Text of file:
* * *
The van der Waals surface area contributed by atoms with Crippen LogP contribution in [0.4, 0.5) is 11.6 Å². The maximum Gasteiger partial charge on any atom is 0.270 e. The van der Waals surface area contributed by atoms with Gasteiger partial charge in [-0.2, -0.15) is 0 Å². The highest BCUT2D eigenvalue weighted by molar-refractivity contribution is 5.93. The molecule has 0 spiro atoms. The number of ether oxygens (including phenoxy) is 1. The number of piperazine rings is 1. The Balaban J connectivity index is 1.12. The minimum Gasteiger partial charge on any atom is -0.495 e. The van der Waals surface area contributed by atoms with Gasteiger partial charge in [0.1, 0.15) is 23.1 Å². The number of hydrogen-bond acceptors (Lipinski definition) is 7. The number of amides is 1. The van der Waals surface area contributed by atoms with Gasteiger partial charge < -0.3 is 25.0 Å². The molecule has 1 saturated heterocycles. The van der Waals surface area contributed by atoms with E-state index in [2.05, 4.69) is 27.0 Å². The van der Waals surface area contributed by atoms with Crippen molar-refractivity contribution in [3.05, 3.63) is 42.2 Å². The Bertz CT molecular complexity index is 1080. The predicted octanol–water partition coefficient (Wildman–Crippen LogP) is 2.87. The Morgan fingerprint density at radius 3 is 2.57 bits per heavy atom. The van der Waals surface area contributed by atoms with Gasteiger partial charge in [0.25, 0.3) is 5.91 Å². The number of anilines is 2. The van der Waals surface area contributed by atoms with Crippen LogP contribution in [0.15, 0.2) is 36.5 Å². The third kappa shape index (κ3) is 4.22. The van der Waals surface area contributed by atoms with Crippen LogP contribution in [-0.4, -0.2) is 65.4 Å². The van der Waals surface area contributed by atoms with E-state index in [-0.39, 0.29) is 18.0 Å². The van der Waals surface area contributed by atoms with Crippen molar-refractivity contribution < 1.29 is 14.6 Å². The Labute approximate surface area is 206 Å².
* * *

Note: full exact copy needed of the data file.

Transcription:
The van der Waals surface area contributed by atoms with Crippen LogP contribution in [0.4, 0.5) is 11.6 Å². The maximum Gasteiger partial charge on any atom is 0.270 e. The van der Waals surface area contributed by atoms with Gasteiger partial charge in [-0.2, -0.15) is 0 Å². The highest BCUT2D eigenvalue weighted by molar-refractivity contribution is 5.93. The molecule has 0 spiro atoms. The number of ether oxygens (including phenoxy) is 1. The number of piperazine rings is 1. The Balaban J connectivity index is 1.12. The minimum Gasteiger partial charge on any atom is -0.495 e. The van der Waals surface area contributed by atoms with Gasteiger partial charge in [0.1, 0.15) is 23.1 Å². The number of hydrogen-bond acceptors (Lipinski definition) is 7. The number of amides is 1. The van der Waals surface area contributed by atoms with Gasteiger partial charge < -0.3 is 25.0 Å². The molecule has 1 saturated heterocycles. The van der Waals surface area contributed by atoms with E-state index in [2.05, 4.69) is 27.0 Å². The van der Waals surface area contributed by atoms with Crippen molar-refractivity contribution in [3.05, 3.63) is 42.2 Å². The Bertz CT molecular complexity index is 1080. The predicted octanol–water partition coefficient (Wildman–Crippen LogP) is 2.87. The Morgan fingerprint density at radius 3 is 2.57 bits per heavy atom. The van der Waals surface area contributed by atoms with Gasteiger partial charge in [0.25, 0.3) is 5.91 Å². The number of anilines is 2. The van der Waals surface area contributed by atoms with Crippen LogP contribution in [0.15, 0.2) is 36.5 Å². The third kappa shape index (κ3) is 4.22. The van der Waals surface area contributed by atoms with Crippen LogP contribution in [-0.4, -0.2) is 65.4 Å². The van der Waals surface area contributed by atoms with E-state index in [-0.39, 0.29) is 18.0 Å². The van der Waals surface area contributed by atoms with Crippen molar-refractivity contribution < 1.29 is 14.6 Å². The Labute approximate surface area is 206 Å².